CHICAGO - Fast food workers in at least 100 cities are planning to walk off the job this Thursday in what organizers describe as the largest strike action yet in their drive for higher pay.
Strikes will take place for the first time in cities like Charleston, S.C., Providence R.I., and Pittsburgh, Pa., according to organizers. Kendall Fells, an organizer for Fast Food Forward, said in additional cities where strikes cannot be organized, there will be a variety of protest actions in support of fast food workers.
The last big strike by fast food workers, which had the support of employees at fast food outlets all over this city, was on Aug. 29. That series of strikes was the biggest ever up to that point and took place also in some 50 other cities across the country.
The national strike wave at fast food places like McDonald's and Burger King began last November at more than 20 restaurants in New York City. Since then the strikes have spread first to other cities in the Northeast and then to the Midwest, the South and, most recently, to the West.
The demands at this Thursday's strikes will be for a pay raise to $15 an hour and the right to form a union.
Many workers at McDonald's, Burger King and other fast food chains earn only the national minimum wage of $7.25 an hour. Company spokespeople have said that the minimum wage is usually earned by teenagers trying to make some extra money but numerous reports have shown that the biggest proportion of fast food workers range from 24 to 54 years of age, ThinkProgress reports, and that 70 percent of them earn only between $7.26 and $10.09 an hour, with more than 25 percent of having to support one or more children.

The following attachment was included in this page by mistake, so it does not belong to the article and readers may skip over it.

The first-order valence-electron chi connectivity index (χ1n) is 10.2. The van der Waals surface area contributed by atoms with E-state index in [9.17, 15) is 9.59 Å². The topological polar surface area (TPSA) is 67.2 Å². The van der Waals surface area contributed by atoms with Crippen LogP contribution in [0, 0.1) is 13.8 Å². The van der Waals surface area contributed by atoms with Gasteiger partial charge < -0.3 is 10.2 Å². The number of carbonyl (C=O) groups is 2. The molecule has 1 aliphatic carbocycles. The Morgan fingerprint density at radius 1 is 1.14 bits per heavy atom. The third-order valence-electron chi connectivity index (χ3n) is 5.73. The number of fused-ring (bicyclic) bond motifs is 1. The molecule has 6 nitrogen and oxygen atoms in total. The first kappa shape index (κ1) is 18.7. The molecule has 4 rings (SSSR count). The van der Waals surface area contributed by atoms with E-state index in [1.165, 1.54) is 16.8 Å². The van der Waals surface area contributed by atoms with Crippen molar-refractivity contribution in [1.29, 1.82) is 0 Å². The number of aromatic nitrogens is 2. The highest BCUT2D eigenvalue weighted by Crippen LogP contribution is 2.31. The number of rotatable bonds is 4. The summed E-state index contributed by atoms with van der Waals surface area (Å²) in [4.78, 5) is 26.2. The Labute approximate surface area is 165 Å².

Another story circulated by the companies is how workers rise up to managerial positions. In reality, less than 2.2 percent of the industry's workers become managers of any type, Huffington Post reports.
McDonald's jobs and fast food jobs in general pay so little that fast food workers require $243 billion a year in public benefits such as food stamps and Medicaid.
McDonald's recently advised its workers how to budget and to stretch their income further. The advice included cutting food into smaller pieces to make it last, getting a second job, going without heat and selling Christmas presents for cash.
The campaign by fast food workers has boosted what has become a national drive for a higher minimum wage. President Obama has announced support for a bill in the Senate that would raise the minimum wage to more than $10 an hour and voters in the state of Washington recently voted to increase the wage of airport workers to $15 an hour
Supporters of wage hikes have won other battles as well. Voters in New Jersey, last month, approved a minimum wage hike from $7.25 to $8.25 an hour. California, New York, Connecticut and Rhode Island also raised their minimum wages this year.
Workers in Fast Food Forward and Fight for 15 have received both organizational and financial support from the Service Employees International Union, which represents 2 million workers in a variety of industries including health care and building maintenance.
Many other unions have turned out many of their members at the fast food strike and protest actions.
Photo: Fast Food Forward Facebook page.